Column: Canoeing the Brule: Rowing rapids is no reposeWhen he said, “Canoe the Brule River” I went to my storehouse of romantic movies. Me lazily sliding my fingers through the water, him in the stern ... rowing. Me in white lace, him in suspenders. Me with the parasol, him in the straw hat ... canoeing the Brule sounded idyllic!
By: S.E. Livingston, For the Budgeteer News
When he said, “Canoe the Brule River” I went to my storehouse of romantic movies. Me lazily sliding my fingers through the water, him in the stern ... rowing. Me in white lace, him in suspenders. Me with the parasol, him in the straw hat ... canoeing the Brule sounded idyllic!
When he said, “Canoe the Brule River” he went to his storehouse of the movie “The River Wild.” Me in the bow of a canoe, paddling for all I’m worth yelling “Waterfall ahead!” Him masterfully guiding our boat through torrents of water. Me looking fit in spandex sport gear, him looking macho in plaid ... canoeing the Brule sounded awesome!
But what fun are family adventures without conflicting expectations? Canoeing the Brule River is a rip-roaring escapade where it all gets worked out.
The tiny Wisconsin hamlet of Brule lies over the river and through the woods from Duluth. Brule River Canoe Rentals, on the main thoroughfare, outfitted us with paddles, life vests and canoes for our family of seven. I was in one canoe with our sons. My husband piloted the canoe with our two daughters and youngest son.
I was promoted to captain of my canoe, based not on merit, I must admit, but on tenure. This was the first mistake. My husband and sons, seasoned paddlers, make regular Quetico Provincial Park and Boundary Waters Canoe Area Wilderness canoe trips. I enjoy writing about canoeing, not the actual arm-movement part.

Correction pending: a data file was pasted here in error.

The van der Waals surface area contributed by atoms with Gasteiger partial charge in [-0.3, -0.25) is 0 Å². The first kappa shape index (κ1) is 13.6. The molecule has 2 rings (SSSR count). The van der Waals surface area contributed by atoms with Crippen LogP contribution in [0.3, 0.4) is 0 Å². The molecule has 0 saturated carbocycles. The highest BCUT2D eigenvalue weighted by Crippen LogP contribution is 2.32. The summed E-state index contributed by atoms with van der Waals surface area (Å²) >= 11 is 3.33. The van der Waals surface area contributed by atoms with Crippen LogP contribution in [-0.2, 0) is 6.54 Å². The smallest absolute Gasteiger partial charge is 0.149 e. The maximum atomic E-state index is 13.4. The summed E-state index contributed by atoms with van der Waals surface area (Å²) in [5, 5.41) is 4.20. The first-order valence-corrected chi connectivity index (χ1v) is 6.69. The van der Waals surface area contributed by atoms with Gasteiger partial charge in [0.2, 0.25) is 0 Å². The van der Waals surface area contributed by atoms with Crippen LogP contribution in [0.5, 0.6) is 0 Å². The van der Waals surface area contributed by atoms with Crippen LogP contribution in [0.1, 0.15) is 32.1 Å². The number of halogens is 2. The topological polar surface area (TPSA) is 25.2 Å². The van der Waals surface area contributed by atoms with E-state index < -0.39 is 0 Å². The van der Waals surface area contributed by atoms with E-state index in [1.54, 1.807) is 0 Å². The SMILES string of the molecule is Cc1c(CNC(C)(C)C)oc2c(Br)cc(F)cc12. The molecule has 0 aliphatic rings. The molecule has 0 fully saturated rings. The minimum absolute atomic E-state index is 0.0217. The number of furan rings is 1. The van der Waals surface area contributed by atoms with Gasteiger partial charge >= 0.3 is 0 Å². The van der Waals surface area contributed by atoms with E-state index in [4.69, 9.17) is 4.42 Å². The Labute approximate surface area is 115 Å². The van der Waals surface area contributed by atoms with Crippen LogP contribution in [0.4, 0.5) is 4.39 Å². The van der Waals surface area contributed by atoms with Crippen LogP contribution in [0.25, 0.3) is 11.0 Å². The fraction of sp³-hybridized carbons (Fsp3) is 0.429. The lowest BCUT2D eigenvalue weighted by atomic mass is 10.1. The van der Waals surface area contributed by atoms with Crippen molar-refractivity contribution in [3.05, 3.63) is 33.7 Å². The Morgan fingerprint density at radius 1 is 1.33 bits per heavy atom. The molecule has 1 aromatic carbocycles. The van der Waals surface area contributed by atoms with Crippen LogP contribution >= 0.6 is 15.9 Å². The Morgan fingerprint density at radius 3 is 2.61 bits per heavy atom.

Floating down the rivulet in the warm sun with the cool water droplets hitting my arms made me gush, “I LOVE canoeing!” The rhythm of our paddles dipping in the water was taking me to my dreamy place. That’s when I was rudely interrupted by male quips of “class 3 and 4 rapids.” This was an adventure trip? I thought leisure was the goal.
My husband explained how to shoot rapids. I couldn’t hear him for the sound of “I don’t want to do THIS!” pounding in my head. The water ahead was bouncing and jumbling — reflecting light. Next thing I knew I was guiding the canoe through a rapids. We streaked through, and I was exhilarated! I actually had watercraft skills.
“That was a Class 1 rapid,” the adventure addict called, “Get ready for some big bumps!”
I stiffened in fear and focused on the challenge. One boy called out “Rock — 11 o’clock!” In canoespeak, this is a flagging that were the canoe a clock and pointing to the 12, there is a rock at 11 o’clock and you, pilot, need to steer clear. My husband had explained to look for the “V” in the water and how to steer through or around it.
At first this seemed simple. But after the second set of rapids I couldn’t keep up with the Vs. I’d go through one, only to find another at the bottom of that one, then another, then another.
At the third set of rapids my romantic lady in lace demeanor collapsed. There wasn’t a V to glide through, there was a whole minefield of Vs. How would I navigate? I essentially didn’t. We rushed through one, only to wobble on the second, turning on the third and by the fourth
V our boat was sideways ... the death knell. Once the canoe is sideways in the current and the water is flowing fast, it either dumps the boat over, fills it up with water, or, if the current is fast enough, bends the canoe.
My 10-year-old son was screaming in abject terror. My 12-year-old son was hollering steering advice at me. I was paddling with everything I had. Somehow, the people in the other canoe were just floating along the side of the river, dispassionately watching us as if they were watching a video of how not to paddle down the Brule. Was there no rescue fleet approaching?
All sorts of fear come from lack of control. I didn’t have the power, skills or moxie to manage my boat.
What I lost in my fear was perspective. I suddenly understood that if I just would step out of the canoe I’d be in water only to my knees. The terror, hysteria and vulnerability existed in my head alone.
This adventure took place a couple of years ago, and we repeated it again last week. This time we used kayaks instead of canoes, the water was higher, and my expectations were more realistic. This time the trip was certainly a pleasure trip which everybody should try at least once a summer.
Check out http://www.brulerivercanoerental.com/ to jump in. The water is fine.
Monthly Budgeteer columnist S.E. Livingston is a wife, mother and teacher who writes for family and education newsletters in northern Minnesota
(and lives in Duluth). E-mail her at email@example.com.